If you are going to work with leveled books, I suggest that you start with a book you know he can read well and then slowly move up the levels. You will see that grade two is approximately levels I through N so it will depend on how much below grade level he is presently operating. You will definitely want to work below level I. Be sure to start at a point that he can read with success and choose topics you think he will find interesting.

You are welcome to use the fluency sheet to judge how smooth your child is reading. A teacher will just understand more about how to teach for more effective fluency in reading.

One way to judge is to see if your child is able to read books in the expected grade level range. Most importantly you would want to hear what his teacher says about his progress and ask if the teacher feels he is progressing steadily.

August Question #1

Judith MacDonald
Reading Specialist

What is the title of your latest book?


Our last book was Phonics Lessons 2: Letters, Words and How They Work. Sing a Song of Poetry will be released in September by Heinemann, if you wish to refer to their Web site. We are currently finishing a book called Teaching with Fiction and Nonfiction Books: Grades 3-8 that would be available next spring.

August Question #2

Maryanne Lamont
First Grade Teacher

I teach first grade and will be piloting the new Houghton Mifflin reading series next year as well as using leveled texts in my room for small-group instruction. We are currently using the “old” Houghton Mifflin anthology and have six packs of leveled books for Guided Reading. We are interested in purchasing the new Leveled Readers as well. Our biggest challenge is how to fit it all in, have a balanced program and meet all the children's needs.

To give you an example, at the beginning of the year last year I had three children in my room at DRA Level 18, two at Level 12, one at Level 8, four at Level 3, three at Level 2, ten at Level 1—five of these children were ELL. Given approximately an hour or so each day to teach reading, how would you set up a daily schedule? Our principal wants us to use both the anthology and leveled text, but I would say there is probably more emphasis on the leveled text. I would appreciate as many specific suggestions as possible (a template for a week would be wonderful. The big issue is not materials but TIME. Please help.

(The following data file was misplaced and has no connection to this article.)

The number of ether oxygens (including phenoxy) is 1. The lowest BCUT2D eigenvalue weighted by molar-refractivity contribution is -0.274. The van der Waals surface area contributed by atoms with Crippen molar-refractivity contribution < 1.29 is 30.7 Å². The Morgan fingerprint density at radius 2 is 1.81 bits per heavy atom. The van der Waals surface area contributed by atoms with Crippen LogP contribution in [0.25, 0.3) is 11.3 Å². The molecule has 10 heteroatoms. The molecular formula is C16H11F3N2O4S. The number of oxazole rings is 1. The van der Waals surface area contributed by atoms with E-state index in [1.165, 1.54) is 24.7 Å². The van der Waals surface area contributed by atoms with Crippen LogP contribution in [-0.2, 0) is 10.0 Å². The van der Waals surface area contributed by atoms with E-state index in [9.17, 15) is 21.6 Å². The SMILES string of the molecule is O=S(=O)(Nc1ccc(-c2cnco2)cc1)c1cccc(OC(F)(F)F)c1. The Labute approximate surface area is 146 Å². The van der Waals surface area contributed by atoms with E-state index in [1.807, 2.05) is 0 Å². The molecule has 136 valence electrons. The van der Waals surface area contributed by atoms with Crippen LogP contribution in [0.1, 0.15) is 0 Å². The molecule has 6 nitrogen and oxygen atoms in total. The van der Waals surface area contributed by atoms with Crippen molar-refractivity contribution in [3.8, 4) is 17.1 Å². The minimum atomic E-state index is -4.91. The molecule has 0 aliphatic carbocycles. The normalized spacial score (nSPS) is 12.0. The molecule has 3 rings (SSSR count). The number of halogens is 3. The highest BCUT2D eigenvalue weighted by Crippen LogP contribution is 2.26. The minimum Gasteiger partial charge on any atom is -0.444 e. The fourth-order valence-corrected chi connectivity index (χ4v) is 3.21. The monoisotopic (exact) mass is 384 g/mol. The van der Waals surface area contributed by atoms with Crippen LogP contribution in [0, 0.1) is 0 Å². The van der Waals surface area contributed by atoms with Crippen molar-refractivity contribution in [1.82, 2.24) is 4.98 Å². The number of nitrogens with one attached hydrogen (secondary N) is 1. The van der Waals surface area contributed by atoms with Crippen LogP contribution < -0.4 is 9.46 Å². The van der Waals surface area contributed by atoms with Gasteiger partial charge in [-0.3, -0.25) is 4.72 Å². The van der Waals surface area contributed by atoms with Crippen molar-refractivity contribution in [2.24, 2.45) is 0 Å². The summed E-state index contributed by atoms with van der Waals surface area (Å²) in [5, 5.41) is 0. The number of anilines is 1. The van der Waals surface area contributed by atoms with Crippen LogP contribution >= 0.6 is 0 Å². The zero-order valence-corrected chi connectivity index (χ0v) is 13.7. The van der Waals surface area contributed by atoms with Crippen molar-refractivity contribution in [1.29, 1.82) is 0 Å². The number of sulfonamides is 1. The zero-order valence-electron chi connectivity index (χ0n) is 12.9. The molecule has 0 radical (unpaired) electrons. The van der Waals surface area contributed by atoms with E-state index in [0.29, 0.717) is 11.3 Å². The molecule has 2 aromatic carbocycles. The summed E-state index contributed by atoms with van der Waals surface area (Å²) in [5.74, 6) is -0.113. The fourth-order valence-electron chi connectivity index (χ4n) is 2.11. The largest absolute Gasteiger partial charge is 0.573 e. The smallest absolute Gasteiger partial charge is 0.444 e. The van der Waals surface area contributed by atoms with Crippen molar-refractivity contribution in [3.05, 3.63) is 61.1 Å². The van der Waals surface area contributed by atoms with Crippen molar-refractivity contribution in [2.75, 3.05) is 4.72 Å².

Maryanne, we encourage you to use our letter levels because they will allow you to work with a small range of children in one group. First try to form about four groups, knowing that there will be a bit of range in each group. Grouping is for your efficiency, and you can only form the number of groups you can reasonably manage. You can certainly combine some of the level two with the level three children. Put the more fluent ones with level three and the ones who are less proficient with some of the level one children. I would bet the level one children will change a lot one you start with them.

I would be sure the children were meaningfully engaged in independent literacy work at their seats or at centers before starting groups. Be sure the children are productive and have learned the routines of independent work prior to starting your groups.

When you start to pull groups, try to meet with your lowest group each day as they need the consistency to make significant progress. Alternate the other groups so you try to see them every other day. It would be ideal if you could work with three groups for an average of twenty minutes, but if that is not possible, you may be able to fit two in your hour. The good thing is you can introduce a text to your lowest achieving children at the lower levels and have them read it, teach and finish in about 10 or 15 minutes because the books are so short at that level. With your highest achieving children you can introduce a book, leave them at the table to read silently and go work with another group. Then you can return to discuss the text and teach.